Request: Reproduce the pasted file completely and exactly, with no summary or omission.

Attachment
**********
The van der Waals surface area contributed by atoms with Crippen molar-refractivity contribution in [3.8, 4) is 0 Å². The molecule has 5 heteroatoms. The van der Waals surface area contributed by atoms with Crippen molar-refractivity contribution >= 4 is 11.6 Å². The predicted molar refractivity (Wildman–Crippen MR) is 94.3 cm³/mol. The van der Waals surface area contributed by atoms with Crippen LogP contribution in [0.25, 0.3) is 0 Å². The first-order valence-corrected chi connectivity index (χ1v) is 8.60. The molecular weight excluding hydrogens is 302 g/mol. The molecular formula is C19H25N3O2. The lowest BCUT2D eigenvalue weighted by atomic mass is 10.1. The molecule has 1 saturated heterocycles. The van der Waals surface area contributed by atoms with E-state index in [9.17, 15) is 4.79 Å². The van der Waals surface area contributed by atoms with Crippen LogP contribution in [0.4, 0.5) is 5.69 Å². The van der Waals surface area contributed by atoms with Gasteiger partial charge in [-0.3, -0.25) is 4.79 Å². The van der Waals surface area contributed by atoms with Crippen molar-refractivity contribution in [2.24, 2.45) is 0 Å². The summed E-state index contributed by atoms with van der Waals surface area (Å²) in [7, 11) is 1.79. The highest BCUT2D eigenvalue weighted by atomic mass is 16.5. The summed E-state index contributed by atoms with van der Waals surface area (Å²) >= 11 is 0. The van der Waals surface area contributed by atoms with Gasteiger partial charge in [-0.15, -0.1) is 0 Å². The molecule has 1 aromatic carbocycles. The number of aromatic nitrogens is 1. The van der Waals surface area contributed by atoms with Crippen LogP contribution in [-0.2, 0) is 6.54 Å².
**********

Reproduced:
The van der Waals surface area contributed by atoms with Crippen molar-refractivity contribution in [3.8, 4) is 0 Å². The molecule has 5 heteroatoms. The van der Waals surface area contributed by atoms with Crippen molar-refractivity contribution >= 4 is 11.6 Å². The predicted molar refractivity (Wildman–Crippen MR) is 94.3 cm³/mol. The van der Waals surface area contributed by atoms with Crippen LogP contribution in [0.25, 0.3) is 0 Å². The first-order valence-corrected chi connectivity index (χ1v) is 8.60. The molecular weight excluding hydrogens is 302 g/mol. The molecular formula is C19H25N3O2. The lowest BCUT2D eigenvalue weighted by atomic mass is 10.1. The molecule has 1 saturated heterocycles. The van der Waals surface area contributed by atoms with E-state index in [9.17, 15) is 4.79 Å². The van der Waals surface area contributed by atoms with Crippen LogP contribution in [0.4, 0.5) is 5.69 Å². The van der Waals surface area contributed by atoms with Gasteiger partial charge in [-0.3, -0.25) is 4.79 Å². The van der Waals surface area contributed by atoms with Crippen molar-refractivity contribution in [2.24, 2.45) is 0 Å². The summed E-state index contributed by atoms with van der Waals surface area (Å²) in [7, 11) is 1.79. The highest BCUT2D eigenvalue weighted by atomic mass is 16.5. The summed E-state index contributed by atoms with van der Waals surface area (Å²) >= 11 is 0. The van der Waals surface area contributed by atoms with Gasteiger partial charge in [-0.15, -0.1) is 0 Å². The molecule has 1 aromatic carbocycles. The number of aromatic nitrogens is 1. The van der Waals surface area contributed by atoms with Crippen LogP contribution in [-0.2, 0) is 6.54 Å².